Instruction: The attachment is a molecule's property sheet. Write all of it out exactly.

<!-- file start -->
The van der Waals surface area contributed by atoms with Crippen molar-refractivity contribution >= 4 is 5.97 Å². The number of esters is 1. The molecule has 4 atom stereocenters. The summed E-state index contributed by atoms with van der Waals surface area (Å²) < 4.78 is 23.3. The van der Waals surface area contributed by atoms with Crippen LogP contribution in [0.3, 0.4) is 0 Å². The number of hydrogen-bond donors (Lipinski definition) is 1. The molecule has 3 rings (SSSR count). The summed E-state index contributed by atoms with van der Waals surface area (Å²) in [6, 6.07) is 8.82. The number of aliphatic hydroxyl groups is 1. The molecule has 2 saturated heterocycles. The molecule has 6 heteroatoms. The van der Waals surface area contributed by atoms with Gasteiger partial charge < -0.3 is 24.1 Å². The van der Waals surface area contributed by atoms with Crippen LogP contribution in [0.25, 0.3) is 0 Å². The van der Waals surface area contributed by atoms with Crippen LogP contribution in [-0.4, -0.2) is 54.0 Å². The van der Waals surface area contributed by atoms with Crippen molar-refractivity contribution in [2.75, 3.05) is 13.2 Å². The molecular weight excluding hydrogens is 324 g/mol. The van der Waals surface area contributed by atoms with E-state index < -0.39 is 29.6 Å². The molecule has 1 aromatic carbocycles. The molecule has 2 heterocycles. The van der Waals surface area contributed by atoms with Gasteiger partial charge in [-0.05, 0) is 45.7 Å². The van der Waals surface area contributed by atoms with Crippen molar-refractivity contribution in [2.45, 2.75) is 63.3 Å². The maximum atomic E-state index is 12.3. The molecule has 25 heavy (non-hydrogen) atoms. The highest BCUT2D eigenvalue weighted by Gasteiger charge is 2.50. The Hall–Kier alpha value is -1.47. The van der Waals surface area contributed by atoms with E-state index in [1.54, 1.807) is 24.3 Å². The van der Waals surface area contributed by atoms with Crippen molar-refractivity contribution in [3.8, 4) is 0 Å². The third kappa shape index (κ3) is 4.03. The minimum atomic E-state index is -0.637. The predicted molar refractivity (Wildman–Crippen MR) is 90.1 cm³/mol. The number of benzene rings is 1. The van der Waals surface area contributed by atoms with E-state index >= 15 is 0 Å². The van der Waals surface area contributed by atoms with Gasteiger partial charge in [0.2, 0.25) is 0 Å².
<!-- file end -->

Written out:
The van der Waals surface area contributed by atoms with Crippen molar-refractivity contribution >= 4 is 5.97 Å². The number of esters is 1. The molecule has 4 atom stereocenters. The summed E-state index contributed by atoms with van der Waals surface area (Å²) < 4.78 is 23.3. The van der Waals surface area contributed by atoms with Crippen LogP contribution in [0.3, 0.4) is 0 Å². The number of hydrogen-bond donors (Lipinski definition) is 1. The molecule has 3 rings (SSSR count). The summed E-state index contributed by atoms with van der Waals surface area (Å²) in [6, 6.07) is 8.82. The number of aliphatic hydroxyl groups is 1. The molecule has 2 saturated heterocycles. The molecule has 6 heteroatoms. The van der Waals surface area contributed by atoms with Gasteiger partial charge < -0.3 is 24.1 Å². The van der Waals surface area contributed by atoms with Crippen LogP contribution in [0.25, 0.3) is 0 Å². The van der Waals surface area contributed by atoms with Crippen LogP contribution in [-0.4, -0.2) is 54.0 Å². The van der Waals surface area contributed by atoms with Crippen molar-refractivity contribution in [2.75, 3.05) is 13.2 Å². The molecular weight excluding hydrogens is 324 g/mol. The van der Waals surface area contributed by atoms with E-state index < -0.39 is 29.6 Å². The molecule has 1 aromatic carbocycles. The molecule has 2 heterocycles. The van der Waals surface area contributed by atoms with Gasteiger partial charge in [-0.05, 0) is 45.7 Å². The van der Waals surface area contributed by atoms with Crippen molar-refractivity contribution in [2.45, 2.75) is 63.3 Å². The maximum atomic E-state index is 12.3. The molecule has 25 heavy (non-hydrogen) atoms. The highest BCUT2D eigenvalue weighted by Gasteiger charge is 2.50. The Hall–Kier alpha value is -1.47. The van der Waals surface area contributed by atoms with E-state index in [1.54, 1.807) is 24.3 Å². The van der Waals surface area contributed by atoms with Crippen molar-refractivity contribution in [3.8, 4) is 0 Å². The third kappa shape index (κ3) is 4.03. The minimum atomic E-state index is -0.637. The predicted molar refractivity (Wildman–Crippen MR) is 90.1 cm³/mol. The number of benzene rings is 1. The van der Waals surface area contributed by atoms with E-state index >= 15 is 0 Å². The van der Waals surface area contributed by atoms with Gasteiger partial charge in [0.2, 0.25) is 0 Å².